Pamela Long among the 2014 MacArthur Fellows

Posted in books by Editor on September 18, 2014

I take inordinate pleasure each fall in seeing who’s included among the year’s MacArthur Fellows. It is inevitably a stimulating assortment of individuals producing intriguing work across wide-ranging scholarly, artistic, and cultural fields. I was especially happy to find Pamela Long among the 2014 recipients. I know only her work (particularly Openness, Secrecy, Authorship), but it’s encouraging to see this kind of recognition and substantive financial support go to an independent scholar. To the extent that the MacArthur ‘Genius Awards’ receive mainstream press coverage, one might at least hope that it gives the public a glimpse of another model of what it means to be a scholar (including the challenges). While Long’s current project focuses on the infrastructure of Renaissance Rome, it will, I imagine, be of interest to scholars addressing the Eternal City in the eighteenth-century, too. CH

From the MacArthur Foundation:

Pamela O. Long is an independent historian of science and technology who is rewriting the history of science, demonstrating how technologies and crafts are deeply enmeshed in the broader cultural fabric. Through meticulous analysis of textual, visual, antiquarian, and archival materials from across Europe, Long investigates how literacy, language, authorship, trade secrecy, and patronage regulated the interactions of scholars, artisans, architects, and engineers of the early modern period.

Her prize-winning book, Openness, Secrecy, Authorship: Technical Arts and the Culture of Knowledge from Antiquity to the Renaissance (2001), presents groundbreaking analysis of the co-evolution of artisans as writers and technological openness as an ideal in scientific inquiry. Long illustrates the complex relationship between authorship and the ownership of intellectual property; the act of authorship simultaneously makes information public—at least to those with access to the text—and asserts the author’s ownership of that information. Her second sole-authored book, Artisan/Practitioners and the Rise of the New Sciences, 1400–1600 (2011), revisits a central issue in the history of science: the influence of artisans, craftsmen, and engineers on the introduction of empirical methodologies into science. Long discards the historical framing of dichotomies—artist or scholar, practice or theory—by identifying arenas of communication and collaboration among individuals arrayed across a continuum from artisan to scholar.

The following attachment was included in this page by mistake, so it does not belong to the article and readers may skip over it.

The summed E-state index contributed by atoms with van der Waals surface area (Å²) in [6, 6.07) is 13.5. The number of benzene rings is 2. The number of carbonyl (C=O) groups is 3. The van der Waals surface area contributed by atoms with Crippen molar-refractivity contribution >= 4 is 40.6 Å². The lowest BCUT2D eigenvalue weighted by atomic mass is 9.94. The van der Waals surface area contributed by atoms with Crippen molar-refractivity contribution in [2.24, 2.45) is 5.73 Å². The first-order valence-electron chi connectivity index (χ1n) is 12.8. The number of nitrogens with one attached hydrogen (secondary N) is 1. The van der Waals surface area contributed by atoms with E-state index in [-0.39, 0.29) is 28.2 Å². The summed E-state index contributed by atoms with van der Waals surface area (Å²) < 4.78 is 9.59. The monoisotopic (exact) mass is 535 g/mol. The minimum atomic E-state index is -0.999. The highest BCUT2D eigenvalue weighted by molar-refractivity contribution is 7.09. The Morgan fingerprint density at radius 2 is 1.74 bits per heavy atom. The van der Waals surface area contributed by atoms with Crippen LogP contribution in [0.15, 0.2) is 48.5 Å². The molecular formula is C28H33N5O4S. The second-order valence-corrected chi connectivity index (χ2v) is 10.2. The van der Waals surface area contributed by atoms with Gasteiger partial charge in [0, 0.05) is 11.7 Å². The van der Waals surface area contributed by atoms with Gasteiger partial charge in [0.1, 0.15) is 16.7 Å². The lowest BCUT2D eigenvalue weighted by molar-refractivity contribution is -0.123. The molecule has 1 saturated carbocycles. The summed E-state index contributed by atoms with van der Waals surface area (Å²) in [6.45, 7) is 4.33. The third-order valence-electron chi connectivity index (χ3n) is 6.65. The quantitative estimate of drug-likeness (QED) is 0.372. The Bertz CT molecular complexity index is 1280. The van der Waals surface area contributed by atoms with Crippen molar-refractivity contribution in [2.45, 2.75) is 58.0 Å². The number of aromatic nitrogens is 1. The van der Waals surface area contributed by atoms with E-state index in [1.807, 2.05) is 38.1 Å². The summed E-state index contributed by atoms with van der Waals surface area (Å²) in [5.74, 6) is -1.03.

Her work in progress is a cultural history of engineering in Rome between 1557 and 1590. Long connects the humanistic study of ancient texts and artifacts by sixteenth-century Romans to their development of innovative approaches to engineering problems like flood control—a linkage not commonly recognized among historians and philosophers. In works ranging from academic treatises to booklets for a general audience, Long has changed our understanding of the artisanal and intellectual heritage of modern science.

Pamela O. Long received a B.A. (1965), M.A. (1969), and Ph.D. (1979) from the University of Maryland, College Park, and an M.S.W. (1971) from Catholic University of America. She has held a series of fellowships and visiting positions at prestigious institutions, including Princeton University, the Getty Research Institute, the American Academy in Rome, the Folger Shakespeare Library in Washington, D.C., and the National Humanities Center.

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